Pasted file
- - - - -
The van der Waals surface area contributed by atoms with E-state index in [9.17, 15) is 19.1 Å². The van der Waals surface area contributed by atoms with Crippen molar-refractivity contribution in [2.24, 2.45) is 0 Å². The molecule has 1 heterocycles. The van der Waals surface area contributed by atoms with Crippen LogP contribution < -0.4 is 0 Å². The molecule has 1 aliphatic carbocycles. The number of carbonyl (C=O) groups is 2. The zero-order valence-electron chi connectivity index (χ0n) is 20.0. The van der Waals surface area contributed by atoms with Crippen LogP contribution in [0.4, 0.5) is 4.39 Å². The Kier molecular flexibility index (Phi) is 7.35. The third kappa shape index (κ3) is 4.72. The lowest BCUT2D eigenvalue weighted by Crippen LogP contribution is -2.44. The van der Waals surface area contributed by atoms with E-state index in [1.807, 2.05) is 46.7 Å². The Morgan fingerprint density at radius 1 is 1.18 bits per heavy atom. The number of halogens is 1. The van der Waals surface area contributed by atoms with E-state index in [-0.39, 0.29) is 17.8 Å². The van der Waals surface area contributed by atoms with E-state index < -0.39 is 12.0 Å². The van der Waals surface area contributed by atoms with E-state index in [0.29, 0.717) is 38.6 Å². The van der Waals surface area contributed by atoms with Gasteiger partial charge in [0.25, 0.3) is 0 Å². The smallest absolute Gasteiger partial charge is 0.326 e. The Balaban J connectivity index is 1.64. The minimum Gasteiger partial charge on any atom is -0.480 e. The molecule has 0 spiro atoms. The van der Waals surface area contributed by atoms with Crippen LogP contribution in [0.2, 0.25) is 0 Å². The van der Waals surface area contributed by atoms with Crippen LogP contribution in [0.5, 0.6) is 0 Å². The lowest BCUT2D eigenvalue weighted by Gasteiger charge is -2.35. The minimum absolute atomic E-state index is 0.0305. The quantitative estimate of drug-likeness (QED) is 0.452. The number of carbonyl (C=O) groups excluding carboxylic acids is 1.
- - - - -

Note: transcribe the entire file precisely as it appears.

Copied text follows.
The van der Waals surface area contributed by atoms with E-state index in [9.17, 15) is 19.1 Å². The van der Waals surface area contributed by atoms with Crippen molar-refractivity contribution in [2.24, 2.45) is 0 Å². The molecule has 1 heterocycles. The van der Waals surface area contributed by atoms with Crippen LogP contribution < -0.4 is 0 Å². The molecule has 1 aliphatic carbocycles. The number of carbonyl (C=O) groups is 2. The zero-order valence-electron chi connectivity index (χ0n) is 20.0. The van der Waals surface area contributed by atoms with Crippen LogP contribution in [0.4, 0.5) is 4.39 Å². The Kier molecular flexibility index (Phi) is 7.35. The third kappa shape index (κ3) is 4.72. The lowest BCUT2D eigenvalue weighted by Crippen LogP contribution is -2.44. The van der Waals surface area contributed by atoms with E-state index in [1.807, 2.05) is 46.7 Å². The Morgan fingerprint density at radius 1 is 1.18 bits per heavy atom. The number of halogens is 1. The van der Waals surface area contributed by atoms with E-state index in [-0.39, 0.29) is 17.8 Å². The van der Waals surface area contributed by atoms with E-state index < -0.39 is 12.0 Å². The van der Waals surface area contributed by atoms with E-state index in [0.29, 0.717) is 38.6 Å². The van der Waals surface area contributed by atoms with Gasteiger partial charge in [0.25, 0.3) is 0 Å². The smallest absolute Gasteiger partial charge is 0.326 e. The Balaban J connectivity index is 1.64. The minimum Gasteiger partial charge on any atom is -0.480 e. The molecule has 0 spiro atoms. The van der Waals surface area contributed by atoms with Crippen LogP contribution in [0.2, 0.25) is 0 Å². The van der Waals surface area contributed by atoms with Crippen LogP contribution in [0.5, 0.6) is 0 Å². The lowest BCUT2D eigenvalue weighted by Gasteiger charge is -2.35. The minimum absolute atomic E-state index is 0.0305. The quantitative estimate of drug-likeness (QED) is 0.452. The number of carbonyl (C=O) groups excluding carboxylic acids is 1.